King George V
|Ship Class||King George V (1939)-class Battleship|
|Builder Name||Walker's Naval Yard, Newcastle upon Tyne, England, United Kingdom|
|Laid Down||1 Jan 1937|
|Launched||21 Feb 1939|
|Commissioned||11 Dec 1940|
|Displacement||38,031 tons standard; 42,237 tons full|
|Machinery||8 Admiralty three-drum small-tube boilers with superheaters, 4 Parsons single-reduction geared turbines, 4 three-bladed propellers|
|Bunkerage||3,918 tons fuel oil, 192 tons diesel oil|
|Power Output||125,000 SHP|
|Range||5,400nm at 18 knots|
|Armament||1x2x360mm BL 14in Mk VII guns, 2x4x360mm BL 14in Mk VII guns, 8x2x133mm QF 5.25in Mk I guns, 64x40mm 2pdr pom-pom guns|
|Armor||374mm main belt, 137mm lower belt, 136mm deck (maximum), 324mm main turrets, 324mm barbettes|
|Aircraft||4 Supermarine Walrus seaplanes|
Contributor: C. Peter Chen
ww2dbaseHMS King George V, launched in 1939, was the lead ship of her class of five battleships; at the time of her commissioning, she was fastest battleship in the British Royal Navy. She was built by Vickers-Armstrong at Walker's Naval Yard at Newcastle upon Tyne, England, United Kingdom. Her main armament of 360-millimeter guns were configured in two different types of turrets; two of the guns were in a 915-ton Mk II turret, while the remaining guns were housed by two Mk III turrets with four guns and weighing 1,582 tons each. Her secondary armament of 16 133-millimeter guns were housed in eight twin turrets, each weighing 81 tons. She initially had 0.5-inch quadruple machine gun mounts for anti-aircraft defense, but starting in 1939 they were gradually replaced by 40-millimeter "pom-pom" guns. After sea trials, she joined the British Home Fleet at Scapa Flow, Scotland, United Kingdom. In early 1941, she embarked Lord Halifax for his journey to the United States, making port call at Annapolis, Maryland, United States.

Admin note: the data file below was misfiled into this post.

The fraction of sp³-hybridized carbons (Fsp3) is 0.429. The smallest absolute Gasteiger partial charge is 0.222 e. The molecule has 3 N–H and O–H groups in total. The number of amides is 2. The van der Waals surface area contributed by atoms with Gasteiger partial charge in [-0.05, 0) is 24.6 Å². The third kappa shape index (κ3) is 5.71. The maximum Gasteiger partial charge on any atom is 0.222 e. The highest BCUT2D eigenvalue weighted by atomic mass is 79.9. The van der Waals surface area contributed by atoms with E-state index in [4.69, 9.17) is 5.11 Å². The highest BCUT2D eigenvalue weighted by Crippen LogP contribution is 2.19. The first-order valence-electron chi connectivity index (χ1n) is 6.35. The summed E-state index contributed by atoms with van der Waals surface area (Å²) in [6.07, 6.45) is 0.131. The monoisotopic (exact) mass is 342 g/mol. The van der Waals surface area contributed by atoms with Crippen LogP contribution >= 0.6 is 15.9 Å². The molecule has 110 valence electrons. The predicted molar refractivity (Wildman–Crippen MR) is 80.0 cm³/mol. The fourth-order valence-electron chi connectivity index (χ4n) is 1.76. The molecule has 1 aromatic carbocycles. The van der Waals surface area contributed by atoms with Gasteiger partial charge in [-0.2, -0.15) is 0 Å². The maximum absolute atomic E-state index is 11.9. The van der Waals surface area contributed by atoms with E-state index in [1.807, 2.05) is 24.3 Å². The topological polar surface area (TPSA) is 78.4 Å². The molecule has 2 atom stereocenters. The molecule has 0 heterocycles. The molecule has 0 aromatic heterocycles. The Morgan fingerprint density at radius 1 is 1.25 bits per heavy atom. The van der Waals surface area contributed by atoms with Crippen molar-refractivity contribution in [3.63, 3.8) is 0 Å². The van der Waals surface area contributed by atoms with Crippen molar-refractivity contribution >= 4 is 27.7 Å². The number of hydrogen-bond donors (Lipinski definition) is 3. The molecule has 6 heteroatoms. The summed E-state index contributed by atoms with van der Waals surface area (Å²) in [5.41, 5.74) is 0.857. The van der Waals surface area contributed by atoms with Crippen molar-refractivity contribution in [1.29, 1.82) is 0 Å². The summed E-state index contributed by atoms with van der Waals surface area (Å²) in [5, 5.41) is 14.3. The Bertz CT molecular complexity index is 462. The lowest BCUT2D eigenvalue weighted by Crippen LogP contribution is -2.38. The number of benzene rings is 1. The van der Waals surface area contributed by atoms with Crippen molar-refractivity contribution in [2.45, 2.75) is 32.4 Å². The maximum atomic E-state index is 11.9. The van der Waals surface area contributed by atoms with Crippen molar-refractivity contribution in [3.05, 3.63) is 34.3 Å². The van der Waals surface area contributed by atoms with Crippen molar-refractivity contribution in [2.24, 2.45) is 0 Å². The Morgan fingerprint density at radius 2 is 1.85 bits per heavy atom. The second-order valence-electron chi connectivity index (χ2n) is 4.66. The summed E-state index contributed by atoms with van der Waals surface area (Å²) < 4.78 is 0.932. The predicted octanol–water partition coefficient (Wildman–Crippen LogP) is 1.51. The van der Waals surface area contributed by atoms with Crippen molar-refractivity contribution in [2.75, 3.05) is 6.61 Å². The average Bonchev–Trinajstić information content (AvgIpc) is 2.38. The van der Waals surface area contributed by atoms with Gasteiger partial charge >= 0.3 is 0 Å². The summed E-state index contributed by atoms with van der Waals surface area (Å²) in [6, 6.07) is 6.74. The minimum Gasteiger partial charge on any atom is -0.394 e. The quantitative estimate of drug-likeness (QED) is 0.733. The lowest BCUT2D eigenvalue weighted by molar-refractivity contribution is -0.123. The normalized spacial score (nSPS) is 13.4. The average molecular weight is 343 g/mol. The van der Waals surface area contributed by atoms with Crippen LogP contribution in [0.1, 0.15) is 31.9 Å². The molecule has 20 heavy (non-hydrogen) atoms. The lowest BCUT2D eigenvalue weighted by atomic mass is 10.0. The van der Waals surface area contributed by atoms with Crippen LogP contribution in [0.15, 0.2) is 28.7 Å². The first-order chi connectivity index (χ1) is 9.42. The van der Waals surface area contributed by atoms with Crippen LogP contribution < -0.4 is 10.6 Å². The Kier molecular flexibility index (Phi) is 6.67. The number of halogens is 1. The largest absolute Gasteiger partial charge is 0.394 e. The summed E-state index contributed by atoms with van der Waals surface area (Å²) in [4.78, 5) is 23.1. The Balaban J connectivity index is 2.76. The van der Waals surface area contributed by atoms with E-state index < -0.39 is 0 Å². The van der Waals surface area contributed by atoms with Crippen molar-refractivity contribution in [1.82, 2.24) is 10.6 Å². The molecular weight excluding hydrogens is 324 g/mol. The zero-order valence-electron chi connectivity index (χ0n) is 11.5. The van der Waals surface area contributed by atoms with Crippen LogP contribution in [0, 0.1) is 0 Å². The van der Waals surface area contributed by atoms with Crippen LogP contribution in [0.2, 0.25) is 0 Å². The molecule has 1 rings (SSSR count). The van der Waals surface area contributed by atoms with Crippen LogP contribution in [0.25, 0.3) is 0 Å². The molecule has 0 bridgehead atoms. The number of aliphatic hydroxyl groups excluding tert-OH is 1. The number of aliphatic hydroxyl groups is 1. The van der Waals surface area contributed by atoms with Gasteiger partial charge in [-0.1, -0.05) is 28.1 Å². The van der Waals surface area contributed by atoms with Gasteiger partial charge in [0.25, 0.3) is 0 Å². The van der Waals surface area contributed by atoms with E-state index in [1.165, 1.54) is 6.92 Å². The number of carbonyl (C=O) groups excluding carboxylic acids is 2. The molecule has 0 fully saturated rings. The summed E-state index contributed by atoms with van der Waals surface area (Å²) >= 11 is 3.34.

ww2dbaseOn 24 May 1941 HMS King George V was about 300 to 400 miles away from the site where German battleship Bismarck sank HMS Hood in the Battle of Denmark Strait; after an intense hunt and a subsequent chase, HMS King George V opened fire on Bismarck at 0849 hours, joining other warships already firing on the German battleship. At 0859 hours, she was at the distance of about 16,000 yards from Bismarck and became Bismarck's target, though Bismarck failed to hit her. At 0914 hours, at the distance of 12,000 yards, her secondary armament began to fire. At about 0930 her primary guns briefly ceased firing due to troubles in the safety interlocks for anti-flash protection. Low on fuel, she was sent home as Bismarck had already been seriously damaged; British cruiser Dorsetshire remained behind to ensure Bismarck's sinking.